Rovner: Later in this episode, we’ll have my interview with podcast panelist Shefali Luthra of The 19th. Shefali’s new book about abortion in the post-Roe [v. Wade] world, called “Undue Burden,” is out this week. But first, this week’s news. We’re going to start with abortion this week with a topic I’m calling “Abolitionists in Ascendance,” and a shoutout here to NPR’s Sarah McCammon with a great piece on this that we will link to in the show notes. It seems that while Republican politicians, at least at the federal level, are kind of going to ground on this issue, and we’ll talk more about that in a bit, those who would take the ban to the furthest by prosecuting women, and/or banning IVF and contraception, are raising their voices. How much of a split does this portend for what, until the overturn of Roe, had been a pretty unified movement? I mean they were all unified in “Let’s overturn Roe,” and now that Roe has gone, boy are they dividing.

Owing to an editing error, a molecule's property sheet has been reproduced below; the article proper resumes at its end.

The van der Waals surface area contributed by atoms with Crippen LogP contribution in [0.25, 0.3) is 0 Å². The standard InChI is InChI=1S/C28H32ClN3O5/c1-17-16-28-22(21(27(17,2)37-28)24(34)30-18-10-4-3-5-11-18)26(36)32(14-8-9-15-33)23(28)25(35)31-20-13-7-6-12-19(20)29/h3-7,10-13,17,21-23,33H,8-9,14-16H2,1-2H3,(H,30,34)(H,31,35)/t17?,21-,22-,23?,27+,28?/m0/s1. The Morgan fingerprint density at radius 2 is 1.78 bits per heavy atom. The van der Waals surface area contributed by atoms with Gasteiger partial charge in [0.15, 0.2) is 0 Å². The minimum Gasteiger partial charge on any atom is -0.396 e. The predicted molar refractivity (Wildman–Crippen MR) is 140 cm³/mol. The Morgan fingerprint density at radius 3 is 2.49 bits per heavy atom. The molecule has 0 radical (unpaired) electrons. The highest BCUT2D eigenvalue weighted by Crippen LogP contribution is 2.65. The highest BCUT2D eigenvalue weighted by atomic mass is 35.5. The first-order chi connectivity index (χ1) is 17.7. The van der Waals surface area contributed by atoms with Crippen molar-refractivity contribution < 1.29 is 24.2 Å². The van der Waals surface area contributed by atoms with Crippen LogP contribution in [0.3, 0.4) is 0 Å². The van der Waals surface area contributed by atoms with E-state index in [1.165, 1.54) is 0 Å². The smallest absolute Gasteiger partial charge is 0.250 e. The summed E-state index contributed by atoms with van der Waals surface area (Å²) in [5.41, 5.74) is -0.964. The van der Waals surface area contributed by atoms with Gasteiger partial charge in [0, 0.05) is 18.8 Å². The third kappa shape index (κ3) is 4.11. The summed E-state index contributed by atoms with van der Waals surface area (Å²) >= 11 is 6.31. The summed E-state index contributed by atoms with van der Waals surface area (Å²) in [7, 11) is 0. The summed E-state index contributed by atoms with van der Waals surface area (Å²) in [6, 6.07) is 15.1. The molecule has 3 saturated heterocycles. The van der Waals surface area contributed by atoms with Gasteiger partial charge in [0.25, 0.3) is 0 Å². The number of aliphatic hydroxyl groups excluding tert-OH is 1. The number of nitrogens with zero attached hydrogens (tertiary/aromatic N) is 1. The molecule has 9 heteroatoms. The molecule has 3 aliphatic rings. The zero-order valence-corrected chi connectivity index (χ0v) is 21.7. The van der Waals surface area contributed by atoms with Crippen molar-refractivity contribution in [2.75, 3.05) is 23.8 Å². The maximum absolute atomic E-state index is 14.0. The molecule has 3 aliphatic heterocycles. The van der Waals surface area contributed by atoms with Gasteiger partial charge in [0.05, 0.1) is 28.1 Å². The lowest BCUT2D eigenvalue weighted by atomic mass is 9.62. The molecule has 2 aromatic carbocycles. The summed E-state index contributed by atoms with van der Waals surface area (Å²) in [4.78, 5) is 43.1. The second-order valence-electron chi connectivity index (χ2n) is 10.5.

Ollstein: Yeah, it’s a lot easier to agree on what you’re against than on what you’re for. We wrote about the split on IVF specifically a bit ago, and it is really interesting. A lot of anti-abortion advocates are disappointed in the Republican response and the Republican rush to say, “No, let’s leave IVF totally alone” because these groups think, some think it some should be banned, some think that there should be a lot of restrictions on the way it’s currently practiced. So not a total ban, but things like you can only produce a certain number of embryos, you can only implant a certain number of embryos, you can only create the ones you intend to implant, and so that would completely upend the way IVF is currently practiced in the U.S.

So, we know the anti-abortion movement is good at playing the long game, and so some of them have told me that they see this kind of like the campaign to overturn Roe v. Wade. They understand that Republicans are reacting for political reasons right now, and they are confident in winning them over for restrictions in the long term.